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Protein profiling of hemolymph in Haemaphysalis flava ticks



Tick hemolymph bathes internal organs, acts as an exchange medium for nutrients and cellular metabolites, and offers protection against pathogens. Hemolymph is abundant in proteins. However, there has been limited integrated protein analysis in tick hemolymph thus far. Moreover, there are difficulties in differentiating tick-derived proteins from the host source. The aim of this study was to profile the tick/host protein components in the hemolymph of Haemaphysalis flava.


Hemolymph from adult engorged H. flava females was collected by leg amputation from the Erinaceus europaeus host. Hemolymph proteins were extracted by a filter-aided sample preparation protocol, digested by trypsin, and assayed by liquid chromatography–tandem mass spectrometry (LC–MS/MS). MS raw data were searched against the UniProt Erinaceidae database and H. flava protein database for host- and tick-derived protein identification. Protein abundance was further quantified by intensity-based absolute quantification (iBAQ).


Proteins extracted from hemolymph unevenly varied in size with intense bands between 100 and 130 kDa. In total, 312 proteins were identified in the present study. Therein 40 proteins were identified to be host-derived proteins, of which 18 were high-confidence proteins. Top 10 abundant host-derived proteins included hemoglobin subunit-α and subunit-β, albumin, serotransferrin-like, ubiquitin-like, haptoglobin, α-1-antitrypsin-like protein, histone H2B, apolipoprotein A-I, and C3-β. In contrast, 169 were high-confidence tick-derived proteins. These proteins were classified into six categories based on reported functions in ticks, i.e., enzymes, enzyme inhibitors, transporters, immune-related proteins, muscle proteins, and heat shock proteins. The abundance of Vg, microplusin and α-2-macroglobulin was the highest among tick-derived proteins as indicated by iBAQ.


Numerous tick- and host-derived proteins were identified in hemolymph. The protein profile of H. flava hemolymph revealed a sophisticated protein system in the physiological processes of anticoagulation, digestion of blood meal, and innate immunity. More investigations are needed to characterize tick-derived proteins in hemolymph.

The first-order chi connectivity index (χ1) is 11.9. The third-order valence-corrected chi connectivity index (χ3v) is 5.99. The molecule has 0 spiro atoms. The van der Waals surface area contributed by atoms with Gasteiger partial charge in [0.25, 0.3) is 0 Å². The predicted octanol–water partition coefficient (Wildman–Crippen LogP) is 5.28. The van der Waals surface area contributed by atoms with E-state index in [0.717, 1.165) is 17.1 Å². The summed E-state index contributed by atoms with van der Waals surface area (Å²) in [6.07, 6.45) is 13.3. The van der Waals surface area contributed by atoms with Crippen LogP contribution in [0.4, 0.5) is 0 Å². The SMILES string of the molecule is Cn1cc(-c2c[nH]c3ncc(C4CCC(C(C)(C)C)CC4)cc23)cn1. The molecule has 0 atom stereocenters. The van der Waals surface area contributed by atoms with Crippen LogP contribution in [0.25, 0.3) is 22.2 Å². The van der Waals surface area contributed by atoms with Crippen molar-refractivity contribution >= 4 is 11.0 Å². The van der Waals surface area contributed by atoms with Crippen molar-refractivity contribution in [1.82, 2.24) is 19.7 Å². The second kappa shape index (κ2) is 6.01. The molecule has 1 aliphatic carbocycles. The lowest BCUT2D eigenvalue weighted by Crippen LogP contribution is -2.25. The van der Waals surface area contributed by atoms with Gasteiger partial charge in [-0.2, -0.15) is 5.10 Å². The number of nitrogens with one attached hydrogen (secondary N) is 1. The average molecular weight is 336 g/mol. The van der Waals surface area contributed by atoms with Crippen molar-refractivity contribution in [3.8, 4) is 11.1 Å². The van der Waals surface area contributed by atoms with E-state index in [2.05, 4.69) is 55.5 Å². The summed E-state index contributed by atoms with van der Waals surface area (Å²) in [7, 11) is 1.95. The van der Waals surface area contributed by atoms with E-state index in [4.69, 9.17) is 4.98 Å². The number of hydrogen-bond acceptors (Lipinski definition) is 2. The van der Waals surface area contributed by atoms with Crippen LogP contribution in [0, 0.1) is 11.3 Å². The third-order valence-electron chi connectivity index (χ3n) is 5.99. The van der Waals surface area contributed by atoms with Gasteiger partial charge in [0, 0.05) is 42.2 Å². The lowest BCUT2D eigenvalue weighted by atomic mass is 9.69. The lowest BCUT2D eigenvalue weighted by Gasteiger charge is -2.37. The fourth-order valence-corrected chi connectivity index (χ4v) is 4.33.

Graphical Abstract


Tick hemolymph is a circulating fluid that fills the body cavity and bathes the inner organs. It serves as an exchange medium for the transport of nutrients, hormones, and products of cellular metabolism, and offers protection against pathogens to which ticks are exposed [1]. Hemolymph consists of hemocytes and plasma. Plasma predominates in tick hemolymph, representing approximately 90% by weight.

In tick plasma, proteins are the most soluble components (11.5–14.3% by weight) [2]. Thus far, a few proteins have been isolated, identified, and partially characterized in tick hemolymph, including vitellogenins (Vgs) [3, 4], macroglobulins [5], antimicrobial peptides [6], defensins [7], lectins [8], carrier proteins [9, 10], myeloid differentiation-2-related lipid-recognition domain [11], serine proteinase inhibitor (serpin) [12], and protein disulfide isomerases [13]. However, owing to the tiny volume of hemolymph from ticks, it is difficult to characterize proteins in hemolymph using traditional protein chemistry methods. The limited and unsystematic information obstructs our understanding of the roles of hemolymph in tick development, reproduction, endocrine function, and defense against pathogens; it also hinders the discovery of new targets against ticks [14].

Proteomic approaches are efficient tools for mapping protein profiles in ticks. Madden et al. initially reported saliva protein profiles of two related tick species, Amblyomma americanum and Amblyomma maculatum, by matrix-assisted laser desorption/ionization–time-of-flight mass spectrometry (MALDI-TOF MS) [15]. Since then, proteomic investigations have been performed in Ixodes scapularis (saliva) [16], Ornithodoros moubata and Ornithodoros erraticus (salivary proteins) [17], Rhipicephalus sanguineus (saliva) [18], Haemaphysalis flava (fecal proteins and midgut contents) [19, 20], and Rhipicephalus microplus (saliva) [21]. Nevertheless, thus far there have been only two reports describing the protein profile in tick hemolymph. Stopforth et al. conducted a proteomic study to identify proteins secreted in the hemolymph of Ornithodoros savignyi ticks following immune challenge with yeasts [22]. Aguilar-Díaz et al. compared hemolymph proteomes of two R. microplus strains with different degrees of resistance to ixodicides [23]. Because of the lack of a transcriptome library of the tested ticks at the time, the number of hemolymph proteins identified in both studies was quite low.